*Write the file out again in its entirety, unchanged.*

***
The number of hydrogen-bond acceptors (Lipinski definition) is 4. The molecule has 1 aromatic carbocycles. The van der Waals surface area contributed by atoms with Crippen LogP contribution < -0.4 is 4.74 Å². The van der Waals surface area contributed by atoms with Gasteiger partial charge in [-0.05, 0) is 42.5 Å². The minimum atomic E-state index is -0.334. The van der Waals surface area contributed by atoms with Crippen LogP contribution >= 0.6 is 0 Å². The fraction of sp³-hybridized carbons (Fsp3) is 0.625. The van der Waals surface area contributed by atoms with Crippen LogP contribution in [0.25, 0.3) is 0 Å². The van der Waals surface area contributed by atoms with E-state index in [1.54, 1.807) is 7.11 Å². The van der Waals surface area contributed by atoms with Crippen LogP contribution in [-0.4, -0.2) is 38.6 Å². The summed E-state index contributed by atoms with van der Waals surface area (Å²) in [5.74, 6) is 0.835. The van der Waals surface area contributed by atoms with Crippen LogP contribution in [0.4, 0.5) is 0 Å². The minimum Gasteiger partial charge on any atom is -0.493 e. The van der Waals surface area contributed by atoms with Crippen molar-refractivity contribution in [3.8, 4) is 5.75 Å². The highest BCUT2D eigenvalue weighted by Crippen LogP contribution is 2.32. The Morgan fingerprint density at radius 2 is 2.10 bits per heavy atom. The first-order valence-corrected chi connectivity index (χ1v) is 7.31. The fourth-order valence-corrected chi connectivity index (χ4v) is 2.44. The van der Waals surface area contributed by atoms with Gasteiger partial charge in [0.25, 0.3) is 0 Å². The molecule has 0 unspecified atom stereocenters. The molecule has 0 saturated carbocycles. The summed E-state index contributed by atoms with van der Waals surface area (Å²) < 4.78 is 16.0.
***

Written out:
The number of hydrogen-bond acceptors (Lipinski definition) is 4. The molecule has 1 aromatic carbocycles. The van der Waals surface area contributed by atoms with Crippen LogP contribution < -0.4 is 4.74 Å². The van der Waals surface area contributed by atoms with Gasteiger partial charge in [-0.05, 0) is 42.5 Å². The minimum atomic E-state index is -0.334. The van der Waals surface area contributed by atoms with Crippen LogP contribution >= 0.6 is 0 Å². The fraction of sp³-hybridized carbons (Fsp3) is 0.625. The van der Waals surface area contributed by atoms with Crippen LogP contribution in [0.25, 0.3) is 0 Å². The van der Waals surface area contributed by atoms with E-state index in [1.54, 1.807) is 7.11 Å². The van der Waals surface area contributed by atoms with Crippen LogP contribution in [-0.4, -0.2) is 38.6 Å². The summed E-state index contributed by atoms with van der Waals surface area (Å²) in [5.74, 6) is 0.835. The van der Waals surface area contributed by atoms with Crippen LogP contribution in [0.4, 0.5) is 0 Å². The minimum Gasteiger partial charge on any atom is -0.493 e. The van der Waals surface area contributed by atoms with Crippen molar-refractivity contribution in [3.8, 4) is 5.75 Å². The highest BCUT2D eigenvalue weighted by Crippen LogP contribution is 2.32. The Morgan fingerprint density at radius 2 is 2.10 bits per heavy atom. The first-order valence-corrected chi connectivity index (χ1v) is 7.31. The fourth-order valence-corrected chi connectivity index (χ4v) is 2.44. The van der Waals surface area contributed by atoms with Gasteiger partial charge in [0.25, 0.3) is 0 Å². The molecule has 0 unspecified atom stereocenters. The molecule has 0 saturated carbocycles. The summed E-state index contributed by atoms with van der Waals surface area (Å²) < 4.78 is 16.0.